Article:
The Left loves to portray themselves as being above the fray; that their motives are so pure. The redistricting map is gerrymandering at its best. They were butt-hurt when Xochitl Torres Small was defeated by Yvette Harrell in the 2nd district, so they distorted the map to where the Silver City and Deming areas will have their futures determined by voters all the way up in the Albuquerque area. The Dems who voted for this are political whores.

Cindy Eakin

How about a link to the maps?

Dottie Butler

Republicans aren't concerned about non-white people in Texas, Georgia, North Carolina, or Florida and they're not concerned about them in New Mexico or any other state in the union.

They're just mad about not being Texas.

Mike Johnson

So you are saying the many non-white GOP politicians in NM are not concerned about their racial/ethnic groups here?

Dottie Butler

That is what I'm saying. They've drunk Trump's Kool Aid.

Mike Johnson

I see, so non-white GOP, or conservative Ds even, can't be "real" it.

Cheryl Meyer

You don't make any sense.

Mike Johnson

Yes, there will be many lawsuits, and political battle lines will be more firmly entrenched than ever before. That is the culture of this country today everywhere. Politics has become a bloodsport, and does nothing but divide us all into waring tribes. One problem is that all this redistricting is a zero sum game. Political power is finite, and if someone gets more, someone else gets less, and fairness is a foreign concept. None of this can do anything but divide us, there is no unifying concept or principle in politics. If you win, I lose, and we know elected politicians only represent a portion of the people, not everyone. The unrepresented are just getting more and more upset about it.

Cheryl Meyer


Emily Hartigan

Mike, I seem to recall your and my agreement over the Indigenous consensus and anti-buddymandering? I sure don't affirm demonizing the Other (despite the temptations a certain Ted from my former state presents) or condemnatory rhetoric. I assume you want to try to find some ground of commonality?

Blessings -- if we can make it through the next three days, the light will increase.

For the moment, can we be glad together that the consensus map was included and elite buddying defeated?

Mike Johnson

My primary objection about this process was the secret, closed door, bilateral negotiations that ensued after The Native Americans voiced their objections, though many besides them did as well and were excluded in further negotiations. That secret process ended up in allowing The Native Americans everything they asked for, and some Democratic Party whites to be unpaired and saved., while GOP non-whites were not unpaired. That does not sound "fair" to me, and if you have any doubts what an objective, nonpartisan NM watchdog group thinks of it you should read this: "FOG believes the public's business should be conducted in full public view, the actions of the public bodies should be taken openly, and all deliberations be made open to the public, yet the Legislature has conducted their meetings about redistricting behind closed doors, in partisan enclaves, eliminating any public access to the proceedings – access that is an essential element of a properly functioning democracy."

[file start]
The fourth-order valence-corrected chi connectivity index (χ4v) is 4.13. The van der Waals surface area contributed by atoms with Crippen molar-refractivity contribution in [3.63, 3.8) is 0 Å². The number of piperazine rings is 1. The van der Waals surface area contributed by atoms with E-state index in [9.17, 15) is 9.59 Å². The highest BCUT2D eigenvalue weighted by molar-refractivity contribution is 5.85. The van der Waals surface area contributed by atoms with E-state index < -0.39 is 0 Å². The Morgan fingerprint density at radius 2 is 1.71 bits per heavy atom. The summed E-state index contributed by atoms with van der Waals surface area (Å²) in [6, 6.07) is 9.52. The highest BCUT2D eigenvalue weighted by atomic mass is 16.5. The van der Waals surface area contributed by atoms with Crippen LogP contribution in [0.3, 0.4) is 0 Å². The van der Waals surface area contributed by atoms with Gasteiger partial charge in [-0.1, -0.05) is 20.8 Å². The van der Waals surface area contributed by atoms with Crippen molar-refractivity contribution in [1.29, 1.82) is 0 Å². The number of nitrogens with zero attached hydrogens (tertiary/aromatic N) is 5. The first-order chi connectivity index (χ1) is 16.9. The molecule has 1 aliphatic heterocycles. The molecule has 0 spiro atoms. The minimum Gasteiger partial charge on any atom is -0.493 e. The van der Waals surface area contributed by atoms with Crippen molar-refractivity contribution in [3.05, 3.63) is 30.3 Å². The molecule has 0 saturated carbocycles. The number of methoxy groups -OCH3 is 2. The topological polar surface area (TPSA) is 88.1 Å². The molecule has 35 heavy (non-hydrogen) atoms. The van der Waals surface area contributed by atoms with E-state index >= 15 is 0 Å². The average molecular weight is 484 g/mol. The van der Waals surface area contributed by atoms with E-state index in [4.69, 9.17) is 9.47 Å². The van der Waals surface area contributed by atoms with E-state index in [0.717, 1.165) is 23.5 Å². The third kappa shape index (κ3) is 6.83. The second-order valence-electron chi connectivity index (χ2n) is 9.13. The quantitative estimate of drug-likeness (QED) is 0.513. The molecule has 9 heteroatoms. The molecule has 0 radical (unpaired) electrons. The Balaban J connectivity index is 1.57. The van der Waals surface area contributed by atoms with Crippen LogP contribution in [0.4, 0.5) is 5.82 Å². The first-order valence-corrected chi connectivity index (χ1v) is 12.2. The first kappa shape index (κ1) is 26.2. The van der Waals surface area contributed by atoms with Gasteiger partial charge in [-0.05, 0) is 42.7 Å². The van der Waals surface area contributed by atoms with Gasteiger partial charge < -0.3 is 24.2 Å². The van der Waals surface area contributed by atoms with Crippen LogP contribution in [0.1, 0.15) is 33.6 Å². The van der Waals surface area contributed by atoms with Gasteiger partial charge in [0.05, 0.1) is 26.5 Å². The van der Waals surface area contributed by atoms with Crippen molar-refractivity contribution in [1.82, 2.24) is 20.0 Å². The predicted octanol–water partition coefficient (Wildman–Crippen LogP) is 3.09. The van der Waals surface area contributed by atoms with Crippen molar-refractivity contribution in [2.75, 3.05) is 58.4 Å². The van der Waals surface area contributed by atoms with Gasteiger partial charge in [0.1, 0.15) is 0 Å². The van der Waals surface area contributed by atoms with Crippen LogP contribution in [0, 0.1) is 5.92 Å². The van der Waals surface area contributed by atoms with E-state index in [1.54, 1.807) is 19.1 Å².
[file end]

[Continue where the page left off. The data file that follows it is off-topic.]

Emily Hartigan

Mike, I'm in favor of doing business in public, like you.

But the onslaught of verbal abuse by the R's in the open debate made me think I'd rather not be a relatively new senator or representative as an object of that junk. What SUBSTANCE do you think should have been public?

(BTW, compare to what TX is doing, this is so fair it's quasi-masochistic on the part of the Dems.)

Mike Johnson

Comparisons to Texas, Florida, New York, or California, etc. is not relevant to the issues for us in NM. What should have been discussed in public is what options are there for drawing these districts, why we favor one over another, who we will consider, who we won't care about or mention, what overall principles and governing theories are we using. what outcome we want to see in the maps, etc. NONE of that was public, that should not be allowed is the one in charge want to say it was "fair" and "honest", as the claims that were made by the ruling party stated. They should have just stated, we are going to do what we want, for whatever reasons we want, and not tell you, the people, anything. That would have at least been an honest, true statement. That is what happened.